By Kate Holton and Estelle Shirbon
LONDON, May 11 (Reuters) - David Cameron signed off messages to tabloid editor Rebekah Brooks with an affectionate “LOL”, she told an inquiry on Friday, conjuring the embarrassing image of a British prime minister-in-waiting fawning over a Rupert Murdoch protegee.
As editor of Britain’s most-read newspapers the News of the World and later the Sun, Brooks had the power to make or break careers and was courted for years by top politicians until she abruptly fell from grace in July 2011.
Appearing at a judicial inquiry into press standards, Brooks was pressed for details of her close friendships with successive British prime ministers, including Labour’s Tony Blair and Conservative David Cameron, now in office.
“Occasionally he would sign them off LOL, lots of love,” Brooks said in answer to a question on text messages she frequently exchanged with Cameron during the 2010 election campaign, when he was still in opposition.
“Actually, until I told him it meant ‘Laugh Out Loud’, and then he didn’t sign them like that anymore,” she added, blushing to the roots of her signature bright red curls.
Murdoch shut down the News of the World last July when it emerged its journalists had hacked into the voicemails of public figures and a murdered schoolgirl. In the wake of the revelations, Brooks resigned as CEO of Murdoch’s British newspaper group and is now under police investigation.
Her testimony at the Leveson Inquiry revealed she had met frequently with Cameron, lobbied key offices of government for the approval of a major Murdoch takeover bid and intervened in the long-running row between former Labour Prime Ministers Tony Blair and Gordon Brown.
“We were a newspaper that was looking after the real, serious concerns of our readers,” she said, glancing between her race-horse trainer husband Charlie, the judge and the lead lawyer. Brooks, a celebrity in her own right who was previously married to an actor from a popular TV series, was dressed in a demure black dress with white collar and cuffs.
Lawyer Robert Jay cut straight to the chase as Brooks began her day-long testimony, pressing her for names of politicians who had expressed sympathy when she was caught up in the hacking storm in July 2011. At first Brooks sought to evade the question, but eventually said:
“I received some indirect messages from Number 10, Number 11, the Home Office, the Foreign Office.” Numbers 10 and 11 Downing Street are the prime minister’s and finance minister’s offices respectively.
The impression that the prime minister and finance minister George Osborne surrounded themselves with a coterie of privileged individuals for cosy dinners and horse riding in the English countryside has been pounced on by critics.
Cameron also sent a message to Brooks via an intermediary explaining that he could not remain loyal to her publicly because opposition leader Ed Miliband “had him on the run” over his cosy relationship with top people in the Murdoch empire.
Brooks said Blair, with whom Murdoch had a friendly relationship, had also got in touch at that time, but his successor Gordon Brown had not. Brown had once courted Brooks and Murdoch, but had fallen out with them over coverage that he viewed as hostile and intrusive.
“He was probably getting the bunting out,” Brooks said with a smile.
The 43-year-old Brooks was for years part of an exclusive circle of friends that included Cameron, Murdoch’s daughter Elisabeth and others known as the “Chipping Norton set” for their weekend gatherings in the picturesque Oxfordshire town.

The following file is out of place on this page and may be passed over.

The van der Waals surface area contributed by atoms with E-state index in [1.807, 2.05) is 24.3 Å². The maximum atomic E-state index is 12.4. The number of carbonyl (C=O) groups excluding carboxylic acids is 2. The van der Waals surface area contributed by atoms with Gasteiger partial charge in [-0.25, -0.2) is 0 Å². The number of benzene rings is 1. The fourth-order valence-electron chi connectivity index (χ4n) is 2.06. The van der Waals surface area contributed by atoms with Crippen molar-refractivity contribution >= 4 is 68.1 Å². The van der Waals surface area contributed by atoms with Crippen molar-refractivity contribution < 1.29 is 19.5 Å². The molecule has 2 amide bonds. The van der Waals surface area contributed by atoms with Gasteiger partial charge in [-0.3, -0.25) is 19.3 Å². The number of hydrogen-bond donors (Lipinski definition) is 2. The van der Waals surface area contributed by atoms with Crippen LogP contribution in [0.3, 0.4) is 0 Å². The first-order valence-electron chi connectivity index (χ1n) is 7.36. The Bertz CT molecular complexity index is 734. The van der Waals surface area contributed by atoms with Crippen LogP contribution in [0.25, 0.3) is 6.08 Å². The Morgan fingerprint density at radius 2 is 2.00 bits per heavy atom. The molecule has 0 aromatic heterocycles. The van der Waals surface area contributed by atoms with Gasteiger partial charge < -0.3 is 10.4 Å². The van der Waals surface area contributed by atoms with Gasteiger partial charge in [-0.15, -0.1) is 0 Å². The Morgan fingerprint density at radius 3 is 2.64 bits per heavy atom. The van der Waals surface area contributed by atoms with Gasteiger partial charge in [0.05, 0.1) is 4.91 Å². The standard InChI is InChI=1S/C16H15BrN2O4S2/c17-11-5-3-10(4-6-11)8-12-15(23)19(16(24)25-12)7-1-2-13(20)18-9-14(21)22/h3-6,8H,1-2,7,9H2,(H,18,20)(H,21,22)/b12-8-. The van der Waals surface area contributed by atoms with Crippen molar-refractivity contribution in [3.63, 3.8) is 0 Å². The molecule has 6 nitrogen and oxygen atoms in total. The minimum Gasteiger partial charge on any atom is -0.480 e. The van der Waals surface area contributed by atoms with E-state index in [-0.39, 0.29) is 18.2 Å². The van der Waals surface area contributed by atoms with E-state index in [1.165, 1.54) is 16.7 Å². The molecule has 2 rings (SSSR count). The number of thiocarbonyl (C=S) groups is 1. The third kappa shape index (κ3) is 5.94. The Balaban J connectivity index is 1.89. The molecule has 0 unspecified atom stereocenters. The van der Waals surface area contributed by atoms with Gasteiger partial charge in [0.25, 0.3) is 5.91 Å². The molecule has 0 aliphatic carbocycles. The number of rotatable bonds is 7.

Cameron, who has acknowledged politicians’ ties with Murdoch were far too cosy, is grappling with a series of disclosures from the Leveson Inquiry that have shown the close social ties between government and Murdoch’s most powerful executives.
Cameron reluctantly ordered the Leveson Inquiry under intense pressure from the public and the opposition Labour Party.
The appearance last month of James Murdoch at the inquiry revealed how a senior ministerial aide had repeatedly and inappropriately sought to help Murdoch’s News Corp secure the $12 billion takeover of pay-TV group BSkyB.
The aide immediately quit but the minister Jeremy Hunt is also facing calls to stand down. In a written statement to accompany her appearance, Brooks said she had spoken to Cameron and other government members to express her feelings forcefully in support of the bid.
Dubbed by some the “fifth daughter” of Rupert Murdoch, Brooks edited the News of the World from 2000 to 2003 and went on to become the first female editor of the Sun daily tabloid, Britain’s most widely read newspaper, for six years.
She confirmed her position as one of the most important executives in Murdoch’s global empire with promotion to run the British newspaper arm, News International, from 2009 to 2011.
John Prescott, deputy Prime Minister under Blair, has told how Brooks played on the rivalry between Blair and Brown, widening a rift at the top of the then-ruling Labour Party which marred much of their time in government.
“It wasn’t a playground spat,” Brooks told the court, when asked about her relations with the two men when they battled over the leadership of the Labour Party. “They were the prime minister and the chancellor of the exchequer.”
Despite a tough demeanour that could intimidate hardened “hacks”, Brooks is described by current and former colleagues as a phenomenal networker who could charm and beguile senior politicians and police.
As the phone hacking scandal spiralled out of control last July, Rupert Murdoch flew into London to take charge of the crisis, putting his arm around Brooks in the street outside his house and telling reporters that she was his top priority.
But her fall has been as dramatic as her rise: she has been arrested on suspicion of phone hacking, bribing a public official and conspiracy to pervert the course of justice.